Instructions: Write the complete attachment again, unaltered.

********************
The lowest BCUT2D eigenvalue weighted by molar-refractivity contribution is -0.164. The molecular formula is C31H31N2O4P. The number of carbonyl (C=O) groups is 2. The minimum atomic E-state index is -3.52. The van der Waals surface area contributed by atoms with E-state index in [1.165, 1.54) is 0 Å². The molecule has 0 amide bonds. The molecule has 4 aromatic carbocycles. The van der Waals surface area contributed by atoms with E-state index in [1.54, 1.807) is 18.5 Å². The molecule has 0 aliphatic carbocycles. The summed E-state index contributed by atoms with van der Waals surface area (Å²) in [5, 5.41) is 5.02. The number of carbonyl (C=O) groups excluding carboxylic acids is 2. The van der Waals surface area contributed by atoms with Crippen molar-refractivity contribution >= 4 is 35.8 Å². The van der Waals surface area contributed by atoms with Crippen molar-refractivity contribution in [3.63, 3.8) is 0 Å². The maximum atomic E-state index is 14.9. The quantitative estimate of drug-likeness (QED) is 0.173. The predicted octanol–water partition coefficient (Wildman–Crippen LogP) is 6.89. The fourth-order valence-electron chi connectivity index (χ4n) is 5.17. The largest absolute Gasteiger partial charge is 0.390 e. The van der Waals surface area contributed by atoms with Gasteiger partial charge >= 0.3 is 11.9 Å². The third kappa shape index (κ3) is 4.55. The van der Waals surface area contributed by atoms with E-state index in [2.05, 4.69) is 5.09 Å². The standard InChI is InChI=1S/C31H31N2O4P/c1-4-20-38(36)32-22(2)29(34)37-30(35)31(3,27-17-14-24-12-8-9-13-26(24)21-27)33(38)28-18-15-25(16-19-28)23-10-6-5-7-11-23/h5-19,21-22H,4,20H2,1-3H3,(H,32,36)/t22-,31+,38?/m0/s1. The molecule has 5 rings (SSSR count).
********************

The lowest BCUT2D eigenvalue weighted by molar-refractivity contribution is -0.164. The molecular formula is C31H31N2O4P. The number of carbonyl (C=O) groups is 2. The minimum atomic E-state index is -3.52. The van der Waals surface area contributed by atoms with E-state index in [1.165, 1.54) is 0 Å². The molecule has 0 amide bonds. The molecule has 4 aromatic carbocycles. The van der Waals surface area contributed by atoms with E-state index in [1.54, 1.807) is 18.5 Å². The molecule has 0 aliphatic carbocycles. The summed E-state index contributed by atoms with van der Waals surface area (Å²) in [5, 5.41) is 5.02. The number of carbonyl (C=O) groups excluding carboxylic acids is 2. The van der Waals surface area contributed by atoms with Crippen molar-refractivity contribution >= 4 is 35.8 Å². The van der Waals surface area contributed by atoms with Crippen molar-refractivity contribution in [3.63, 3.8) is 0 Å². The maximum atomic E-state index is 14.9. The quantitative estimate of drug-likeness (QED) is 0.173. The predicted octanol–water partition coefficient (Wildman–Crippen LogP) is 6.89. The fourth-order valence-electron chi connectivity index (χ4n) is 5.17. The largest absolute Gasteiger partial charge is 0.390 e. The van der Waals surface area contributed by atoms with Gasteiger partial charge >= 0.3 is 11.9 Å². The third kappa shape index (κ3) is 4.55. The van der Waals surface area contributed by atoms with E-state index in [2.05, 4.69) is 5.09 Å². The standard InChI is InChI=1S/C31H31N2O4P/c1-4-20-38(36)32-22(2)29(34)37-30(35)31(3,27-17-14-24-12-8-9-13-26(24)21-27)33(38)28-18-15-25(16-19-28)23-10-6-5-7-11-23/h5-19,21-22H,4,20H2,1-3H3,(H,32,36)/t22-,31+,38?/m0/s1. The molecule has 5 rings (SSSR count).